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600 Capitol Way North, Olympia, WA 98501-1091

This document is provided for archival purposes only.
Archived documents do not reflect current WDFW regulations or policy and may contain factual inaccuracies.

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December 30, 1997
Contact: Margaret Ainscough, 360-902-2408

Meetings to focus on grouse protection recommendations

OLYMPIA -- Public meetings will be held January 7 to 22 on a Washington Department of Fish and Wildlife proposal to add sage grouse and sharp-tailed grouse to the state's list of threatened species.

Meetings on the recommended listings will be held in the following locations:

Mill Creek Jan. 7 6 to 8 p.m. WDFW Region 4 Office
16018 Mill Creek Blvd.
Vancouver Jan. 86 to 8 p.m. WDFW Region 5 Office
2018 Grand Blvd.
Waterville Jan. 13 7 to 9 p.m. Waterville Fire Hall
106 N. Chelan St.
Davenport Jan. 14 5 to 7 p.m. Lincoln Co. Courthouse, Comm. Mtg. Room
450 Logan St.
Okanogan Jan. 15> 7 to 9 p.m. Okanogan PUD Auditorium
1331 Second Ave. N.
Montesano Jan. 21 6 to 8 p.m. WDFW Region 6 Office
48B Devonshire Rd.
Moxee Jan. 22 7 to 9 p.m. 255 W. Seattle Ave.
The meetings are being held to gather public comment on the draft listing proposals before a final version of the recommendations is presented in April to the Washington Fish and Wildlife Commission.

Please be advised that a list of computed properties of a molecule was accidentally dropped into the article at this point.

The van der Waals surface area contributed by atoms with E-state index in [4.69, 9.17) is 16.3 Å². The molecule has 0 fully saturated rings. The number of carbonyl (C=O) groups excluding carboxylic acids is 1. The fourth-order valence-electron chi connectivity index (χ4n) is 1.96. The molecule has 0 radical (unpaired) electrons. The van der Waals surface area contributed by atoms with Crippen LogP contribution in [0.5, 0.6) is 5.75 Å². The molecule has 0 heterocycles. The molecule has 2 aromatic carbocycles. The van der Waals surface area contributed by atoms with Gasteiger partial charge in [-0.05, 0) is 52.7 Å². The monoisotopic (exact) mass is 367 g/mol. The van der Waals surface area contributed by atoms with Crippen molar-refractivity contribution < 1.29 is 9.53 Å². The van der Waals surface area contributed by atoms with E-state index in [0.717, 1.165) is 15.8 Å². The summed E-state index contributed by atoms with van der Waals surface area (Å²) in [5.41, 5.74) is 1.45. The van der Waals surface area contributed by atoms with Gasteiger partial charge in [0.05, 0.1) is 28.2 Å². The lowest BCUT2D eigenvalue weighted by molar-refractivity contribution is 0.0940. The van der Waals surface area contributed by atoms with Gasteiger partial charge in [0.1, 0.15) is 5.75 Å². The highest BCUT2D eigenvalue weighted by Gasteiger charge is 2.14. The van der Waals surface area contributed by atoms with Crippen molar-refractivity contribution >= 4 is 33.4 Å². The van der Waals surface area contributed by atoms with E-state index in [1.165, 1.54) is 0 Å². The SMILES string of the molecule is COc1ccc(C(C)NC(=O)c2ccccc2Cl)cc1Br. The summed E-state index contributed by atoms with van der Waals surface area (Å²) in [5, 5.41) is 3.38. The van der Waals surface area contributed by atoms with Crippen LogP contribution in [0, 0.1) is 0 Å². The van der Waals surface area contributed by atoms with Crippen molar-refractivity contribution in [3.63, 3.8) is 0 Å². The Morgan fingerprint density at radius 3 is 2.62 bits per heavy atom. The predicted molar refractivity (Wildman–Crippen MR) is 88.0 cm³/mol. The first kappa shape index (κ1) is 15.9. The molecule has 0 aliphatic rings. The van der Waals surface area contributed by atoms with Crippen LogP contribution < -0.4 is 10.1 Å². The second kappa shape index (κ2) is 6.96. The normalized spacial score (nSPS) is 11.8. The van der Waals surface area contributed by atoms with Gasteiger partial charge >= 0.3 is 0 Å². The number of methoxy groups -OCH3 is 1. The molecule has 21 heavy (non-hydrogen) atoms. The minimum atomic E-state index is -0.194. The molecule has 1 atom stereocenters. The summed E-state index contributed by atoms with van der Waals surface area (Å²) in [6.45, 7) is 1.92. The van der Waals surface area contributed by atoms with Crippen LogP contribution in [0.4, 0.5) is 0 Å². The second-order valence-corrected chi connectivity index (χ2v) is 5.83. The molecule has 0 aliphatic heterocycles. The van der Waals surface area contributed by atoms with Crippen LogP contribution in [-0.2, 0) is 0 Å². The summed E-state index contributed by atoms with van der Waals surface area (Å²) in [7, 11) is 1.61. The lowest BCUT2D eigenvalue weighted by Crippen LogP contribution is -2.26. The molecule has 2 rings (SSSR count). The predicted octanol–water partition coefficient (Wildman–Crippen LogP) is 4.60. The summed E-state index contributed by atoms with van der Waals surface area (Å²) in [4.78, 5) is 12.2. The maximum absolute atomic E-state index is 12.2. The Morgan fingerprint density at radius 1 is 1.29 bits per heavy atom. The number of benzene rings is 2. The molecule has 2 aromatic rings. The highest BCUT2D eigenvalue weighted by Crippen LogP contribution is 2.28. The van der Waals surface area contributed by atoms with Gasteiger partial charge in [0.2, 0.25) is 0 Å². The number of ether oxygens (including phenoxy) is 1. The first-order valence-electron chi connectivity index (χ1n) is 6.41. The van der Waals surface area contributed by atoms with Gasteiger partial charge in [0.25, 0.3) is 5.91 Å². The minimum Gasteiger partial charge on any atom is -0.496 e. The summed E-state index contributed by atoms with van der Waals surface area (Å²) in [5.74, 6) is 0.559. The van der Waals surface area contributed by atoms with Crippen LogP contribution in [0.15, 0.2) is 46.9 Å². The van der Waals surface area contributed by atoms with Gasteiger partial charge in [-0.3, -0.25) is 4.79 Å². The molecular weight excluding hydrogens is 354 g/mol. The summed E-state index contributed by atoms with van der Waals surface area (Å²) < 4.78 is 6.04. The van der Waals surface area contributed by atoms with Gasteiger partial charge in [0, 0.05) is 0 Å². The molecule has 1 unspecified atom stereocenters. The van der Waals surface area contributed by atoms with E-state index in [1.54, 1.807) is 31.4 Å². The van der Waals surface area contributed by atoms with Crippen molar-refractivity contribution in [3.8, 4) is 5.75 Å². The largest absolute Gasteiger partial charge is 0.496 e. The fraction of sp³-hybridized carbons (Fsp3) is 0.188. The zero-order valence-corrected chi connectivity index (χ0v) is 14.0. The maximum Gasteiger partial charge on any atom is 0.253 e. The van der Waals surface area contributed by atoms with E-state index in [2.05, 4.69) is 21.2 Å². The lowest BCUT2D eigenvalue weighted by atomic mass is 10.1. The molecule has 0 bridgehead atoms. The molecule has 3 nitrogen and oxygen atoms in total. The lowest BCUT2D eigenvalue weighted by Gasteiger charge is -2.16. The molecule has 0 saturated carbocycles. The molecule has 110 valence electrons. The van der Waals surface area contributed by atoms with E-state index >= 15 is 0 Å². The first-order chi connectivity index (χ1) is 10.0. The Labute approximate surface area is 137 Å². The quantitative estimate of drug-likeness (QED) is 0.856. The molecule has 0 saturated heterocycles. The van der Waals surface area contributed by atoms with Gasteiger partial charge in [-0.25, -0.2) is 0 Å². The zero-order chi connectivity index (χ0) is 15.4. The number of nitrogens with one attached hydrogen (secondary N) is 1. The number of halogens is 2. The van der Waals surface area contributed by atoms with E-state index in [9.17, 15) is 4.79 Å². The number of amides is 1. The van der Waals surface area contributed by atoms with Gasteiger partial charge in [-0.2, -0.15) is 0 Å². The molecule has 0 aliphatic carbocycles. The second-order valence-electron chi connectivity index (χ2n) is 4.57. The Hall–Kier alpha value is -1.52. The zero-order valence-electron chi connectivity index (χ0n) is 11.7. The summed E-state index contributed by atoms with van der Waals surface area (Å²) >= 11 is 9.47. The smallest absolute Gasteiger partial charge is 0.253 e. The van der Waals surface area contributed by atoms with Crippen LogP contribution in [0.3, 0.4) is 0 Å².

Increased protection is recommended for the grouse after surveys showed that populations of both species have declined dramatically in eastern Washington.

Following the public meetings, state biologists will prepare final status reports and State Environmental Policy Act (SEPA) documents, which will be available to the public in early March.

The WDFW maintains a list of threatened, endangered and sensitive state species separate from the list maintained by the federal government. Threatened species are considered likely to become endangered unless preventive steps are taken. There are 23 endangered, nine threatened and two sensitive species on the state's list.

The sage grouse, historically found throughout much of the western United States, has declined in this state to fewer than 1,000 birds in Douglas, Grant, Yakima and Kittitas counties.

Columbian sharp-tailed grouse, the rarest of six North American species of sharptails, once were plentiful in eastern Washington but have declined to about 700 birds in scattered pockets of Douglas, Lincoln and Okanogan counties.

Written comments on the status reports and listing recommendations may be mailed by Jan. 23 to Harriet Allen, Washington Department of Fish and Wildlife, 600 Capitol Way N., Olympia 98501-1091.